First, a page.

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Wednesday, February 22, 2017

Week 8: Collaborative knowledge base embedding for recommendation systems

Reading Summary

Motivation: In recommendation systems, conventional collaborative filtering approach usually has limited performance because of data sparsity of user-item matrix as well as cold-start problem. To address this issue, researchers are trying to methods that incorporate auxiliary heterogeneous datasets in order to boost recommendation performance. Those large-scale auxiliary datasets form a huge resource repository, which is referred as knowledge base. This paper leverages three types of knowledge – structural knowledge, textual knowledge and visual knowledge – to develop an integrated framework called “Collaborative Knowledge Base Embedding (CKE)” to achieve higher quality of recommendation.

Figure 1. Framework Overview.

The framework of CKE can be divided into three components – data preparation, knowledge base embedding and collaborative joint learning. Figure 1 offers a clear and general overview. (I) In first stage, they gather a dataset of user-item interactions. Here they focus on the implicit feedback scenario, where user-item interactions have ambiguous meanings. For example, no rating does not necessarily indicate no interests, it can also mean no awareness. Besides, they also collect a rich heterogeneous knowledge base containing three types of information – structural, textual and visual. Structural knowledge can be regarded as a heterogeneous network consisting of various entities (e.g. genre, actor, director) and various relationships (e.g. acting, directing). Textual data always contains topic relevant information, e.g. a storyline for a movie or judgements for a book. Visual knowledge can be referred to a book’s front page or a movie’s poster image. (2) In second stage, they use embedding approaches to learn item’s latent features from the above mentioned knowledge base. To be specific, for network structure, they adopt TransR [1], a heterogeneous network embedding method, to extract item’s structural representations. For textual information, they apply stacked denoising auto-encoders (SDAE) [2], a deep learning based embedding technique, to obtain item’s textual representations. For visual knowledge such as movie posters, they use stacked convolutional auto-encoders (SCAE) [3], another state-of-the-art deep learning based embedding approach, to learn visual representations for items. Note that deep learning based embedding techniques do not require any feature engineering, and the representations are directly extracted from raw data. (3) In final stage, to integrate collaborative filtering with item’s representations learned in second stage, they propose CKE approach. CKE involves the calculation of pairwise preference probability between any two items j and j' as p(j>j';i|theta) where theta represents model parameters. The final recommendation result is a ranked list of items.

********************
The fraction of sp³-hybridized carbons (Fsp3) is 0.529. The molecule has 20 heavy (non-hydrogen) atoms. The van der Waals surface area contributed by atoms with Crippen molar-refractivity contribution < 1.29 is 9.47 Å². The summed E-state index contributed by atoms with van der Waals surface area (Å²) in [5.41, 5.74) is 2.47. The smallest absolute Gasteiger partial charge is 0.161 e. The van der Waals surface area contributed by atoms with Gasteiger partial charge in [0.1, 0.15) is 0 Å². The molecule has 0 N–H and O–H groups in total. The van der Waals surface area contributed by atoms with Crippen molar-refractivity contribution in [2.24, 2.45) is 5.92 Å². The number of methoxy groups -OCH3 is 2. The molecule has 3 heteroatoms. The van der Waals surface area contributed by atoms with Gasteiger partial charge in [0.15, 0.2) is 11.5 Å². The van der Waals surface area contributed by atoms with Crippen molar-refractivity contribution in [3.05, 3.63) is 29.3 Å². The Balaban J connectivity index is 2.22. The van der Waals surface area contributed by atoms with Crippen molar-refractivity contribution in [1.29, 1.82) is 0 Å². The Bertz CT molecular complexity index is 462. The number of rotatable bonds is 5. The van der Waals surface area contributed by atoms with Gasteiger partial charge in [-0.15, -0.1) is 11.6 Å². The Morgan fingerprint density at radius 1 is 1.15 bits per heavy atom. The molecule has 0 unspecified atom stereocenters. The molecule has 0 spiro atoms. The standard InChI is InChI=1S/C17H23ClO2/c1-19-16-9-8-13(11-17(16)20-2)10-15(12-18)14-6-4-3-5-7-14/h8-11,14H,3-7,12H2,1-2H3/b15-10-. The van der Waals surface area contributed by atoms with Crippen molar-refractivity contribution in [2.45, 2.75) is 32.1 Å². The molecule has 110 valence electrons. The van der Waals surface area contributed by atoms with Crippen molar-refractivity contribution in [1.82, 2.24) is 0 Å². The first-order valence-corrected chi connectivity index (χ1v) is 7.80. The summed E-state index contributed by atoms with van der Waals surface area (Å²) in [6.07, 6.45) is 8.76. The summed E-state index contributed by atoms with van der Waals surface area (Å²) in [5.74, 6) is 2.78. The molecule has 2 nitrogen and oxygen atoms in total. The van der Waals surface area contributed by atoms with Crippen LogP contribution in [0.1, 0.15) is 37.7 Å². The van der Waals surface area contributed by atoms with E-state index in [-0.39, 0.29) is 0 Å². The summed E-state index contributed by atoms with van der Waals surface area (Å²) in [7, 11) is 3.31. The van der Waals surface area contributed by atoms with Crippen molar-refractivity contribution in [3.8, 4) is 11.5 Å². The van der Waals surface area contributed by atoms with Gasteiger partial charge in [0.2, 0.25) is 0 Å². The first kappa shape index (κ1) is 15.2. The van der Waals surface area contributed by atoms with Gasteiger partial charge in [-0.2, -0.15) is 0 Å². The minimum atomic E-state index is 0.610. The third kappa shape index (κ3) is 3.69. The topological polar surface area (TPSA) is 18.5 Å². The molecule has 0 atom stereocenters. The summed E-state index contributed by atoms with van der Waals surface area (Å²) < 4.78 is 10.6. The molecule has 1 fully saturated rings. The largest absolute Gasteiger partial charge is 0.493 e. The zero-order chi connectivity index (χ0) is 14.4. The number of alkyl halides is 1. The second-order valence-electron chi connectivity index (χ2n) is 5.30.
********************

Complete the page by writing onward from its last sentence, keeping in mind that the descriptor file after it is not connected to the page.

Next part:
Figure 2. Recall@K and MAP@K results for CKE and baselines.

They conduct experiments on two datasets – MovieLens-1M and IntentBooks. MovieLens-1M is a dataset consisting of 1M users’ ratings for movies, and IntentBooks is gathered by Microsoft’s Bing search engine and Microsoft’s Satori knowledge base. As shown in Figure 2, the complete comparisons with a series of baselines validate the effectiveness of the proposed CKE framework, and also sheds lights on future’s usage of heterogeneous data sources in recommendation systems.

[1] Lin,Y., Liu,Z., Sun,M., Liu,Y., and Zhu,X. Learning entity and relation embeddings for knowledge graph completion. In Proceedings of AAAI (2015).
[2] Vincent,P., Larochelle,H.,Lajoie,I.,Bengio,Y.,and Manzagol, P.-A. Stacked denoising autoencoders: Learning useful representations in a deep network with a local denoising criterion. The Journal of Machine Learning Research 11 (2010), 3371–3408.
[3] Masci,J.,Meier,U.,Cires ̧an,D.,and Schmidhuber,J.Stacked convolutional auto-encoders for hierarchical feature extraction. In Artificial Neural Networks and Machine Learning–ICANN 2011. Springer, 2011, 52–59.

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